“As for the forecast this week, we still have a sleepy Sun for the most part. The current solar storm will slowly wane over the next few days, which could bring us some pulsating aurora and sub-auroral arcs (aka STEVE) before it’s gone. But soon thereafter the weather will turn quiet again. I will take this quiet time to ponder a next-generation forecast and lean optimistically into the promise tomorrow brings.”
Here is Dr. Skov’s latest video: https://youtu.be/bDPdyxfNWdA
For more information concerning radio propagation, see the ARRL Technical Information Service at http://arrl.org/propagation-of-rf-signals. For an explanation of numbers used in this bulletin, see http://arrl.org/the-sun-the-earth-the-ionosphere.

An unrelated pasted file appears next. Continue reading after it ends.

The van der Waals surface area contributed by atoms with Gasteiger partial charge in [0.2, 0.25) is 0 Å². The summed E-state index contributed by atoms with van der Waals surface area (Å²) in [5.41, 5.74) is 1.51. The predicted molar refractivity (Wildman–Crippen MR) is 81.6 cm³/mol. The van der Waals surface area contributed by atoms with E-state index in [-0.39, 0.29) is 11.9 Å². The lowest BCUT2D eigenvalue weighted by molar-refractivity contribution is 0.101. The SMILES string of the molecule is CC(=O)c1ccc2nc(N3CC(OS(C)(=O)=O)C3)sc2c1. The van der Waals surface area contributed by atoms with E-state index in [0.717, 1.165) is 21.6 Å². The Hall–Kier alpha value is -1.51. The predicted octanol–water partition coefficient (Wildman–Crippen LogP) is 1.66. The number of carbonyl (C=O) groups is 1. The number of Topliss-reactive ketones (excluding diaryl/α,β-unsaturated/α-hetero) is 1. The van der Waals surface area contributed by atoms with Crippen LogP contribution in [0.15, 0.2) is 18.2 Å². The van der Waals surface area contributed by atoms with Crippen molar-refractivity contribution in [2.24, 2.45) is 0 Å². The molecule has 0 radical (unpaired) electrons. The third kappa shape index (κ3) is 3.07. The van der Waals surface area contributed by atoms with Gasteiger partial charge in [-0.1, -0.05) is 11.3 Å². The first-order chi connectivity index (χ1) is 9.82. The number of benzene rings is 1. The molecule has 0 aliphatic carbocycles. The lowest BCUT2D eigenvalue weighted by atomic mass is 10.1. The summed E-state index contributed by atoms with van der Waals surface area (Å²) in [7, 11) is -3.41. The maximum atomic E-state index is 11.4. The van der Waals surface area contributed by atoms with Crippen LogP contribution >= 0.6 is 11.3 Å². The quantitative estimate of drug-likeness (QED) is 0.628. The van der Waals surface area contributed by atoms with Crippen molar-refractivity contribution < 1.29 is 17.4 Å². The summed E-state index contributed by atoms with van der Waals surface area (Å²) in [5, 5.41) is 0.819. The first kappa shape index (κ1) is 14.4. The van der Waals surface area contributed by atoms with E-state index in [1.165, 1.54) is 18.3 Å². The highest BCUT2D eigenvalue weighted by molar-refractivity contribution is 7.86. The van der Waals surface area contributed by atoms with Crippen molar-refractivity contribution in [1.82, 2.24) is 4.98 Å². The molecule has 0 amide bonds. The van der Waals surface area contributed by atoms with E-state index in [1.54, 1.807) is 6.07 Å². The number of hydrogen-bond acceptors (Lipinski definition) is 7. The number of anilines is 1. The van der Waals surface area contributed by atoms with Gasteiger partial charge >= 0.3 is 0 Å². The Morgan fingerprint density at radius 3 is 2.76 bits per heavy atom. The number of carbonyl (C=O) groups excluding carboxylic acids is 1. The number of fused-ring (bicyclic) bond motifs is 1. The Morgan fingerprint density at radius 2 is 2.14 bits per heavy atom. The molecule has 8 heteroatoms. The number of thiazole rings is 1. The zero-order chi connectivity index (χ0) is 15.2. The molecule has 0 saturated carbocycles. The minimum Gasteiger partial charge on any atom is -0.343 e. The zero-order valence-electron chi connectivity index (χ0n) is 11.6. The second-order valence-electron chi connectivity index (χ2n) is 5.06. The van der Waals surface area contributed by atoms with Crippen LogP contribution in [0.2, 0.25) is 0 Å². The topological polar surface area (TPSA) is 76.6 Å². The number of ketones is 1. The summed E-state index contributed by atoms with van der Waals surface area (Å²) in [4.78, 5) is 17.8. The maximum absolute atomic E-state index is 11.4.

An archive of past propagation bulletins is at http://arrl.org/w1aw-bulletins-archive-propagation. More good information and tutorials on propagation are at http://k9la.us/.
Monthly propagation charts between four USA regions and twelve overseas locations are at http://arrl.org/propagation.
Instructions for starting or ending email distribution of ARRL bulletins are at http://arrl.org/bulletins.
Sunspot numbers for January 31 through February 6, 2019 were 0, 0, 0, 0, 0, 0, and 0, with a mean of 0. 10.7 cm flux was 72.1, 72.1, 70.9, 71.1, 70.7, 70.6, and 70, with a mean of 71.1. Estimated planetary A indices were 14, 17, 17, 11, 7, 5, and 10, with a mean of 11.6. Estimated mid-latitude A indices were 12, 10, 11, 8, 5, 3, and 7, with a mean of 8.